Offshore floating wind turbines cost competitive with standard turbines in water depths over 50 metres

July 25th, 2013 by The European Wind Energy Association

(Please click report cover to go to EWEA website report download page)

(Please click report cover to go to EWEA website report download page)

A report from the European Wind Energy Association (EWEA) shows that deep water wind turbines are key to unlocking the massive energy potential in Europe’s Atlantic and Mediterranean Seas, and the deepest parts of the North Sea.

The ‘Deep water – The next step for offshore wind energy‘ report reveals that floating turbines in North Sea deep waters alone could power Europe four times over.

Offshore wind in Europe could be providing 145 million households with renewable electricity and employing 318,000 people by 2030, while providing energy security, technology exports, and no greenhouse gases.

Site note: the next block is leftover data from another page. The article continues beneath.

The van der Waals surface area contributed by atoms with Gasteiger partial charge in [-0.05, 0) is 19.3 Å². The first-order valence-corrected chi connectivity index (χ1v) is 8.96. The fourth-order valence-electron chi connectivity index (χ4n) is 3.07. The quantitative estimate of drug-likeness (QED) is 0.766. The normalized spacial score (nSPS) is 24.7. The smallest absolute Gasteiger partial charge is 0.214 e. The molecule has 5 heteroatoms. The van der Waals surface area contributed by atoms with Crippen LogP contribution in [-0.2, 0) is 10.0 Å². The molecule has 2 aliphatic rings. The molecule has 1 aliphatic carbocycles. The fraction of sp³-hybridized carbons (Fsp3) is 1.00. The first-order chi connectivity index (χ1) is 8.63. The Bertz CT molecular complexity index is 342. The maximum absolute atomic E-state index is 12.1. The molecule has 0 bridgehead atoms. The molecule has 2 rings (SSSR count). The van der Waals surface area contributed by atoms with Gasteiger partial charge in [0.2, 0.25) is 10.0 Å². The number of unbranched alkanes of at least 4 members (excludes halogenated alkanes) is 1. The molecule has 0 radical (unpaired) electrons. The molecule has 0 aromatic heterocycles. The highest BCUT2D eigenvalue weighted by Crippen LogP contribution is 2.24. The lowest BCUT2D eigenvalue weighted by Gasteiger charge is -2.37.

“To allow this sector to realise its potential and deliver major benefits for Europe, a clear and stable legislative framework for after 2020 – based on a binding 2030 renewable energy target – is vital,” said Jacopo Moccia, Head of Policy Analysis at EWEA.

“This must be backed by an industrial strategy for offshore wind including support for R&D,” he said.

The report finds that this technology is cost-competitive with standard fixed-bottom offshore turbines in water depths over 50 metres.

If the requirements are met, the first full-scale deep offshore wind farms could be producing power by 2017, up from the two floating turbines currently supplying electricity from European waters.

 

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